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Lethbridge Herald Newspaper Archives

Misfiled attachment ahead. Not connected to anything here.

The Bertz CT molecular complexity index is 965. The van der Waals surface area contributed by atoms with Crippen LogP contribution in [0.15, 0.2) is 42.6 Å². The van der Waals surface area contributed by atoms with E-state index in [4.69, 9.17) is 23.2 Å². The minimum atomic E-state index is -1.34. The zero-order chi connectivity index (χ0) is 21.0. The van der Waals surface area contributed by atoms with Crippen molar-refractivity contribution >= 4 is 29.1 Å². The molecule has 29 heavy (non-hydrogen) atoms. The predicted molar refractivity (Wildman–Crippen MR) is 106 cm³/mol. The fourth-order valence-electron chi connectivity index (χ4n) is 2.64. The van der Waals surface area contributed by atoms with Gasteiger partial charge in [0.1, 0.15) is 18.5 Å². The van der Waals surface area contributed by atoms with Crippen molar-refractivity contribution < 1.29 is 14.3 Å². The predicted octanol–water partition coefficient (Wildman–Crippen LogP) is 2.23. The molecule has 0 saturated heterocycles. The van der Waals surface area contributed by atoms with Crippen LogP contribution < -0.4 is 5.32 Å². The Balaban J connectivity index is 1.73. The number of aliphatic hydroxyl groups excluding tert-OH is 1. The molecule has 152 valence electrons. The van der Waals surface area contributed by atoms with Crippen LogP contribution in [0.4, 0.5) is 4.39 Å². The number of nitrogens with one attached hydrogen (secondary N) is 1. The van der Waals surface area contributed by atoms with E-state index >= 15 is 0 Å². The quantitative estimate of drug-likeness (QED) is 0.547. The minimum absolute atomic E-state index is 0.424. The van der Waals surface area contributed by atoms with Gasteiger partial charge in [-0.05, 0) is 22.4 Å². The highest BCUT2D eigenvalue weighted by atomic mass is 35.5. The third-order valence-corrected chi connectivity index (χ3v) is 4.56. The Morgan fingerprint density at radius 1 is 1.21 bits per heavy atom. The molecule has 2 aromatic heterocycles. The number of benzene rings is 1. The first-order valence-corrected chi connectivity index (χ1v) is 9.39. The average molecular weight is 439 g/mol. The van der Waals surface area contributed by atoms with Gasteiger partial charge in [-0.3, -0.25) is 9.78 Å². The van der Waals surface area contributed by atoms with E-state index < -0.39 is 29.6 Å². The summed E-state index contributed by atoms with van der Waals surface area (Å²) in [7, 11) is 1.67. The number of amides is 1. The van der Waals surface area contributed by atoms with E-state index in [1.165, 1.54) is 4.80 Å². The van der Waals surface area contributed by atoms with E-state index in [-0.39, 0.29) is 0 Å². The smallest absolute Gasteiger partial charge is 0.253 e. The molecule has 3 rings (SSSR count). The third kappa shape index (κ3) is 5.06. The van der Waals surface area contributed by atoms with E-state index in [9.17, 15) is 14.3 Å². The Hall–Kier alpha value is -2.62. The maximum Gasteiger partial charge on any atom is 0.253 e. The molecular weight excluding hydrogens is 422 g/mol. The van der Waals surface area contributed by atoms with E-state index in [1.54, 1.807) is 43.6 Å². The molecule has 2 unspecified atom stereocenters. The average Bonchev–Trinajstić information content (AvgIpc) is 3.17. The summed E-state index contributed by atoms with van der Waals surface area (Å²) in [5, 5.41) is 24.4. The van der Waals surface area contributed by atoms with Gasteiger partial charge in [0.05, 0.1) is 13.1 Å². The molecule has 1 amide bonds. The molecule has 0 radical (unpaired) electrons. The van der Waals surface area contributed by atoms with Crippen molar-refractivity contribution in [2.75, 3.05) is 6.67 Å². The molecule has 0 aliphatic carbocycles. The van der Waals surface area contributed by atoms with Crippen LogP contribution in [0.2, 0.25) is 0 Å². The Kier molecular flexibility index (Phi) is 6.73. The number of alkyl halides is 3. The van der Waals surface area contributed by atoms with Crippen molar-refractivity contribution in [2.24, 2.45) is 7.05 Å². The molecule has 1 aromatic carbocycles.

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Lethbridge Herald, The (Newspaper) - December 14, 1974, Lethbridge, Alberta 14 THE LETHBRIDGE HERALD Saturday, December 14, 1974 United States border due to open to Canadian cattle Monday Monday is the day Canadian cattle will be allowed to move into the United States. When that number have entered, American quotas will stop cattle imports from Canada un- til Aug. 11, 1975. The only exceptions to the ban are registered purebred breeding cattle of the basic British breeds such as Aberdeen Angus and Hereford and dairy cattle. They can cross anytime. The ban covers all exotic breeds, feeders and slaughter cattle. That's how the situation stands now, according to William Hartley, an entry clerk with the U.S. Customs at Sweetgrass, Mont. Meanwhile, in Calgary, the secretary of the Canadian Cattlemen's Association Chris Mills, said he is optimistic that the U.S. will relax the ban early in 1975 under pressure from U.S. breeders. The quotas, imposed Nov. 16 and retroactive' to Aug. 12, lump breeding animals with animals for slaughter. The quota has been criticized by Agriculture Minister Eugene Whelan. It is through Canada that U.S. cattlemen receive European breeds, such as Charolais, Simmental and Chianina, because the U.S. government allows cattle imports from Europe of only the basic British breeds A spokesman for the federal agriculture department at Ottawa said the problem had been discussed at a recent meeting in Washington and "we're not optimistic" that changes will be made. The restrictions do not apply to purebred animals. But the difficulty arises in cross-bred animals and those purebred animals that do not have a "herd book" on file with the U.S. agriculture department which traces ancestry of the animals back three generations. Before the quota was imposed, purebred breeding stock was allowed into the U.S. duty- free and Canadian breeders with crossbreeds circumvented the provisions by shipping their animals as slaughter cattle and paying duty of IVz cents a pound. J. R. Brewster, Canadian agriculture depart- ment veterinarian at Coutts, told The Herald in a telephone interview, the quotas are "ridiculously low" for cattle. The cattle are all that will be admitted across the continent, and border points will open simultaneously so geography will provide no ad- vantage. The Coutts Sweetgrass crossing will open at 10 a.m. for cattle, he said. Other quotas include: swine, 275 pounds of beef and veal and pounds of pork. Cattle crossing the border will have to have the U.S. agriculture department inspection before the customs service phones Washington for permission to admit them, he said. "They're making it as difficult as they possibly said Dr. Brewster. "This quota system is just one government against another, playing stupid he added. Canada imposed a slaughter cattle quota, he said, so the Americans imposed their quotas in retaliation. City Scene Residents want bus route moved Ten residents of 20th Street N. want a city bus route, which was moved to 20th Street from 19th Street this fall, taken off their street. The residents, who live between 5th and 6th Avenues N., signed a petition circulated by Helen Csurka of 532 20th St N., who says the vibration from the No. 5 bus route is a "continuous annoyance" to her husband who is recovering from an illness. Mrs Csurka plans to go to city council's meeting Monday to voice her complaint. Air conditioning supported Showers and air conditioning, cut from the senior citizens' high-rise as a cost saving measure should be put back in, says Aid. Tony Tobin. A resolution calling on city council to ask the Alberta Hous- ing Corporation to do just that will go to council's meeting Mon- day Principal appointed Tony Duckett has been appointed the new principal of the Assumption Elementary School in Lethbridge by the separate school board Mr Duckett, 48, succeeds Gerry Heck in the post Mr. Heck is going to Fort McMurray to take over as superintendent of the separate school system there Com-serv seeks funds The Lethbridge Com-serv project will request additional funding from the provincial government within a week Directors of Com-serv, an experimental program to integrate the mentally retard- CLAY BAKERS Revival of an age-old art. All dishes cooked in this pot taste deli- cious. Cook without fat m its own juice. PRICED FROM Recipe Book Call Chini 327-5767 ed with society, met a govern- ment official Friday to dis- cuss Com-serv's application for additional money to operate Sunrise Ranch in Coaldale. Com-serv faces a deficit in operations of the ranch, which the organization took over Sept. 1. from the Lethbridge Association for the Mentally Retarded. Com-serv Board Chairman Joyce Dunlop said today that Friday's meeting with M. L Arcand, department of health and social development, in- dicates provincial authorities have a sympathetic view of Comserv's financial problems SMILEY'S PLUMBING GLASS LINED WATER HEATERS INSTALLED Phone 328-2176 Certified Dental Mechanic CLIFF BLACK, BLACK DENTAL LAB MEDICAL DENTAL BLDG. Lower Level PHONE 327-2822 HEINITZ PRINTERS STATIONERS LTD. 324-9th St. S. Phone 328-1778 FOR YOUR COMPLETE WEDDING REQUIREMENTS Bride Thank You Matches (24 Hour Service It Necesaary) We provide complimentary personalized head table place cards with each order' FREE CUSTOMER PARKING SNOW VEHICLE V-BELTS Specially Engineered for Snow Vehicles Special new materials and construction techniques are used to produce the new Gates Snow Vehicle variable speed belt It meets the most exacting requirements of snow vehicle transmissions and provides these out- standing benefits Low temperature flexibility Unlimited speed Smoother machine operation Extra long life AVAILABLE AT OLIVER INDUSTRIAL SUPPLY LTD. 236 36th St. N. Phone 327-1571 or the Oliver Dealer nearest you Handicapped seek rights legislation A moveable feast A poached and decorated "butterfly" salmon hits the auction block Friday night during LCC's 10th an- nual food show as hundreds of hungry buyers vie for gastronomic delights prepared by the college's stu- dent chefs. No sales tally was available after the auc- tion. Attendance at the fair was down somewhat from previous years. Leaving accident scene nets fine By KEN ROBERTS Herald Staff Writer FORT MACLEOD A 34 year old Calgary man was convicted in District Court here Friday of failing to re- mam at the scene of an acci- dent which resulted in the death of a woman. James Holtz, was fined by Chief Judge L. S. Turcotte He was given until Feb. 17 to pay the fine. Mr Holtz was charged after Felicia Big Weasel, 19, of Brocket was found lying critically injured on Highway 3 about one mile west of here in the early morning hours of May 30. Court was told Thursday Mr. Holtz was arrested short- ly afterwards at a roadblock on Highway 3 about 25 miles west of the accident In sentencing the accused, Chief Judge Turcotte said he didn't think Mr. Holtz was responsible for the accident. He said the accused's actions "did not contribute" to the death of the woman. This is not a case where if the accused had stayed around he would have saved the woman's life, Chief Judge Turcotte said T J Walker, a Fort Macleod physician, told the court he examined Miss Big Weasel about 1 30 a m on May 30 She was suffering from mul- tiple fractures, including a fracture of the skull, brain damage and was in a severe state of shock The injuries resulted from a severe impact The girl's pulse was weak and she had almost no blood pressure. She was given medication and her blood pressure went up for a little while, Dr. Walker said However, she had a relapse and died about 5-30 a m Court was told an analysis of Miss Big Weasel's blood, taken at the hospital shortly after the accident, indicated she had a blood alcohol level of 26 per cent Dr Walker said a blood alcohol reading this high ELLIOTT And GLENDINNING, JARRETT CO. Announce the merger of their practices Under The Firm Name of JARRETT, GOOLD ELLIOTT CHARTERED ACCOUNTANTS P.O. Box 940 519 7th Street South Lethbridge, Alta. T1J 3Z8, 328-6691 VANCOUVER, KAMLOOPS, EDMONTON, CALGARY, LETHBRIDGE MONTREAL, TORONTO, ORILLIA would indicate a person would be in a state of "very gross in- toxication He testified there was a good chance Miss Big Weasel was standing in the middle of the road at the time she was hit because she had suicidal tendencies. Court was told Thursday just before Miss Big Weasel was found lying on the road a motorist had to swerve to miss a person walking in the middle of the highway Chief Judge Turcotte said the piece of evidence that was "most conclusive" and "most damaging" to Mr Holtz in- volved pieces of glass found in the vicinity of the accident that matched glass from Mr Holtz's bioken headlight. Vincent Gudmundson from the RCMP crime detection laboratory in Edmonton told the court that in much the same way a jigsaw puzzle is put together he matched glass found at the scene of the acci- dent with glass taken from the headlight of the car Mr. Holtz was driving. Patricia Alain also of the Edmonton RCMP laboratory, testified Thursday a sub- stance taken from the hood of Mr Holtz's car shortly after PENNER'S PLUMBING 1209 2nd Phone 327-4121 the accident was human blood of an unknown type. "This particular car was in- volved in an accident injuring a Chief Judge Trucotte ruled. He said he had to find the accused had hit Miss Big Weasel "The girl was hit by the car directly in front of the driver and he said he did not see her I don't think I can find that." By GEORGE STEPHENSON Herald Staff Writer A provincial action group for the disabled will approach government in about three months with a proposal to include the handicapped in human rights legislation. Gerry Trechka, a spokesman in Lethbridge for the Alberta Committee of Ac- tion Groups for the Disabled, said this week the han- dicapped need protection from discrimination. The proposal will be presented in late February or early March to the organization's joint com- mittee of provincial cabinet ministers and handicapped. Opposition MLAs Gordon Taylor (SC Drumheller) and Grant Notley, NDP leader, also sit on the com- mittee Cabinet members on the committee are Health Minister Neil Crawford, Labor Minister Bert Hohol and Deputy Premier Hugh Homer. Mr. Trechka said the proposal will include documented cases from across the province where handicapped people have been discriminated against CELEBRATES 88th BIRTHDAY! FOX DENTURE CLINIC Est 1922 PHONE 327-6565 E. P. FOX. C-D.M. FOX LETHBRIDGE DENTAL LAB 204 MEDICAL DENTAL BLOG. 12 Pieces crisp fried chicken 4 Corn Fritters 4 Dinner French Frin or Potato Salad Sweet and Sour Sauce DELIVERED TO YOUR DOOR FOR ONLY 5 .75 JUST CALL 327-0240 or 327-2297 LOTUS INN Across from the CPR Depot SHORT STOP AUTO LTD. We Service what we tall and guarantee what we service. Have our technicians get your car ready for winter now. SHORT STOP AUTO LTD. 6 Ave. Street S. Phone 32V-olvo 328-6S86 ART DIETRICH DENTURE CLINIC DENTAL MECHANIC SdmrtzlWi. 222511 St. S. 328-4095 A change in the Individual Rights Protection Act, which the handicapped are promoting, would mean the handicapped could not be dis- criminated against regarding employment, access to public services or accommodation Some of the cases the organization has uncovered involve a handicapped person being turned down for a job interview after it was found he was disabled and han- dicapped employees receiving lower pay for the same job done by others Mr. Trechka said the Alberta Human Rights Com- mission cannot investigate these claims because the han- dicapped do not fall under the guidelines of the act Although the names of dis- abled persons will not be included in the brief to government the Lethbridge action group, Disabled on the Move, has had problems learning of discrimination cases "People seem reluctant to come forward with their Mr Trechka said "But we are definitely looking for more cases here MOVING? GUARANTEED SERVICE To SONY, LLOYDS, PIONEER, NORESCO, and most other makes ol ELECTRONIC EQUIPMENT 2 Technicians to Serve You ANGLO STIR10 A PHOTO SERVICE DEPT. 419 5th Street South Phone 328-0575 CALL OWEN AGENTS FOR ALLIED VAN LINES CHIKAADACHI Chika (Charlie) Adachi recently celebrated his 88th birthday He was bom in Japan in 1886 and m 1906 came to Canada, where he was employed in various occupations in eluding fishing farming and blacksmithmg He worked at a logg- ing camp on Vancouver Island prior to corning to Taber. where he was I employed at the Sugar Factory He was predeceased by his wife Akmo and a son, Kazuo Mr Adachi has five sons Kenji of Taber, Chuzo of New Westminster Hiroshi (Syd) of Lethbridge, Harry and Roy of Toron- to two daughters. Mrs T Motoike of Japan and Mrs Frank (Faith) Sato of Lethbridge. 25 grandchildren and nine great-grandchildren He is an honorary member of the Official Board of the Japanese United Church He also enjoys painting and reading DR. OMAN S. SINGH M.D. F.R.C.S. (C) Eye Specialist wishes to announce the opening of her practice at 210-Professional Building 740-4th Ave. S. m association with Dr. Alan M. Dyer M.B., CH.B., F.R.C.S. (C) Telephone 328-7445 HOME-HELP SERVICE FOR SENIOR CITIZENS The City of Lethbridge is pleased to an- nounce that it has received funds and will be able to continue some of the kinds of services formerly offered by Con- cern to senior citizens in Lethbridge. These services will include: 1. MINOR HOME MAINTENANCE floors, walls, stoves, cupboards cleaning and replacing windows repair vacuuming 2. YARDWORK shovelling snow from walkways leaves fence mending general clean-up 3. REFERRALS ON OTHER SERVICES AVAIL ABLE IN LETHBRIDGE FOR HOME-HELP SERVICE Phone: 327-5725 ;